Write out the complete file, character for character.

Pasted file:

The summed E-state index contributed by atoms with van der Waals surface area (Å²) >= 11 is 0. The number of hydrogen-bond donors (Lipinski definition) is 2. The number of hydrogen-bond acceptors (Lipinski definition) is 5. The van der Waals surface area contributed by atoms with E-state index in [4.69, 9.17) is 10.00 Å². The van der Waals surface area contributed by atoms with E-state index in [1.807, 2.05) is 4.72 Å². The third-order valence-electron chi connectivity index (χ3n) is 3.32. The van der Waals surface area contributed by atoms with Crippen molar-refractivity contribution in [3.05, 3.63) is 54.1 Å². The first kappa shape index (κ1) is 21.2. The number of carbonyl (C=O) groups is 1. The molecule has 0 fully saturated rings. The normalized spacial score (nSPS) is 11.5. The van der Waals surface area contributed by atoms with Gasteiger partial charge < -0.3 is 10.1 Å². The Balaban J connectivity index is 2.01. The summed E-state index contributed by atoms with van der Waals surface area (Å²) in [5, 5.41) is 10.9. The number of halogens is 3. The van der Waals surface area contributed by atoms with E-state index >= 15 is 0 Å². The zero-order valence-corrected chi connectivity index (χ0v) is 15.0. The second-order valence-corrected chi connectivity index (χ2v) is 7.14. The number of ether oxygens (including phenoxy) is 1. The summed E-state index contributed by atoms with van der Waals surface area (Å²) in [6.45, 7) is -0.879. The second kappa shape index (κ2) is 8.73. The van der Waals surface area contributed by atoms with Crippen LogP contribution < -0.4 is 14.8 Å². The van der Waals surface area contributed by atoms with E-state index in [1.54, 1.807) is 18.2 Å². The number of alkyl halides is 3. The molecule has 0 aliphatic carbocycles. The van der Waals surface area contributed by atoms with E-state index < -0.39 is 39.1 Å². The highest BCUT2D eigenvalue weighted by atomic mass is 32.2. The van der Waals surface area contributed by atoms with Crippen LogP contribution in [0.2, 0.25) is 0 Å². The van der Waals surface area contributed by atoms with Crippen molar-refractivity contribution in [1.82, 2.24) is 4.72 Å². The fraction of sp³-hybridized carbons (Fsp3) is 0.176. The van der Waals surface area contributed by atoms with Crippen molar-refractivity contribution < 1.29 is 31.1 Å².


The summed E-state index contributed by atoms with van der Waals surface area (Å²) >= 11 is 0. The number of hydrogen-bond donors (Lipinski definition) is 2. The number of hydrogen-bond acceptors (Lipinski definition) is 5. The van der Waals surface area contributed by atoms with E-state index in [4.69, 9.17) is 10.00 Å². The van der Waals surface area contributed by atoms with E-state index in [1.807, 2.05) is 4.72 Å². The third-order valence-electron chi connectivity index (χ3n) is 3.32. The van der Waals surface area contributed by atoms with Crippen molar-refractivity contribution in [3.05, 3.63) is 54.1 Å². The first kappa shape index (κ1) is 21.2. The number of carbonyl (C=O) groups is 1. The molecule has 0 fully saturated rings. The normalized spacial score (nSPS) is 11.5. The van der Waals surface area contributed by atoms with Gasteiger partial charge < -0.3 is 10.1 Å². The Balaban J connectivity index is 2.01. The summed E-state index contributed by atoms with van der Waals surface area (Å²) in [5, 5.41) is 10.9. The number of halogens is 3. The van der Waals surface area contributed by atoms with E-state index >= 15 is 0 Å². The zero-order valence-corrected chi connectivity index (χ0v) is 15.0. The second-order valence-corrected chi connectivity index (χ2v) is 7.14. The number of ether oxygens (including phenoxy) is 1. The summed E-state index contributed by atoms with van der Waals surface area (Å²) in [6.45, 7) is -0.879. The second kappa shape index (κ2) is 8.73. The van der Waals surface area contributed by atoms with Crippen LogP contribution < -0.4 is 14.8 Å². The van der Waals surface area contributed by atoms with E-state index in [1.54, 1.807) is 18.2 Å². The number of alkyl halides is 3. The molecule has 0 aliphatic carbocycles. The van der Waals surface area contributed by atoms with E-state index < -0.39 is 39.1 Å². The highest BCUT2D eigenvalue weighted by atomic mass is 32.2. The van der Waals surface area contributed by atoms with Crippen LogP contribution in [0.2, 0.25) is 0 Å². The van der Waals surface area contributed by atoms with Crippen molar-refractivity contribution in [1.82, 2.24) is 4.72 Å². The fraction of sp³-hybridized carbons (Fsp3) is 0.176. The van der Waals surface area contributed by atoms with Crippen molar-refractivity contribution < 1.29 is 31.1 Å².